At the same December 15th, 2003, BOE meeting, Ms. Caroline Pond was also demoted from Director of Testing and Special Programs to Supervisor Planning/Research and Evaluation (Testing). Considering that performance is never used as a basis for demotion, we can surmise that she, too, lacked the qualifications to be a director. Sure enough, the district continued to use her as a director and, two years later, she retired as such.

But the prize for sheer outrageousness has to go to the case of Barbara Cholewa.

Ms. Cholewa never received any college degrees. Rather, she is a graduate of Matawan Regional High School, was active in the teachers union, and was once Bruce Quinn’s secretary (and reputedly the godmother of one of his children).

On April 28, 2003, the same day as the school board reorganization, Quinn cleverly concealed Ms. Cholewa’s appointment by including it in a staff array with hundreds of names. On that day, the board elevated Ms. Cholewa, a high school graduate, from secretary to Director of Technology.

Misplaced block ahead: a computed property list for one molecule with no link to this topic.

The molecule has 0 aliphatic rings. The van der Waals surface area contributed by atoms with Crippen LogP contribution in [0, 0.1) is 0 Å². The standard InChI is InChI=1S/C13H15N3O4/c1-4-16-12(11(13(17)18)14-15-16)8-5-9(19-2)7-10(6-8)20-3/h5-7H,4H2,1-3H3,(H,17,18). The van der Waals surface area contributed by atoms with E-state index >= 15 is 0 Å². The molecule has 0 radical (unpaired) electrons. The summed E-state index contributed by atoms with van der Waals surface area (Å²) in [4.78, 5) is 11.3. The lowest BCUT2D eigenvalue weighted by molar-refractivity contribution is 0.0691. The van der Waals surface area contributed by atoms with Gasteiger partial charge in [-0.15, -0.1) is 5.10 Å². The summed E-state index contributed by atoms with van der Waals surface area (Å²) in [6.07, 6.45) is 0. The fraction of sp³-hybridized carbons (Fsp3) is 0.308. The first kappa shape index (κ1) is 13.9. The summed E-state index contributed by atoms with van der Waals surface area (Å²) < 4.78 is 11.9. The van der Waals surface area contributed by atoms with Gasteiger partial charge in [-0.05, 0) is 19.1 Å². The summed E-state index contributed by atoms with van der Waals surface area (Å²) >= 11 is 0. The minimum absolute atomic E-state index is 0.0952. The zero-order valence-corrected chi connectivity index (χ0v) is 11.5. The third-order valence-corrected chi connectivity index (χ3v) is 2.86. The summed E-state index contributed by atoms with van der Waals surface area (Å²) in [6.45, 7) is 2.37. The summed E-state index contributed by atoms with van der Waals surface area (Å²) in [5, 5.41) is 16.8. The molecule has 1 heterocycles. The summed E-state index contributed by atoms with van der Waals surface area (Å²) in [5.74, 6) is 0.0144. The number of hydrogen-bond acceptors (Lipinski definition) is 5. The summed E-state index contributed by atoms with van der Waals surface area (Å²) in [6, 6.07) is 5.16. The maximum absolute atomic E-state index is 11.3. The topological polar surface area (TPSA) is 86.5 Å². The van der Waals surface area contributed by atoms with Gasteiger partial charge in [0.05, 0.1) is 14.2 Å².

By law (N.J.A.C. § 6A:9-5.1) “The district board of education that is considering employing the individual shall assure that the candidate holds all necessary licenses, certificates or authorizations.” Zavorskas wasn’t only the BOE President, she was also on the board’s personnel committee. Plus, like Cholewa, Zavorskas was a lifelong resident of the community, spent lots of time in the administrator’s office, and had a cozy relationship with the teachers union. It’s inconceivable that she was unaware that Cholewa was a secretary who never graduated from college.

Even if Zavorskas (like the other board members) hadn’t properly reviewed the staffing list, how long did it take her to realize the board promoted a secretary without a college degree to Director of Technology?

In this instance, Quinn never needed to fake the matrix report. Director of Technology wasn’t included on the certificated staff list. Rather, her name continued to appear on the non-certificated staff list along with the other secretaries.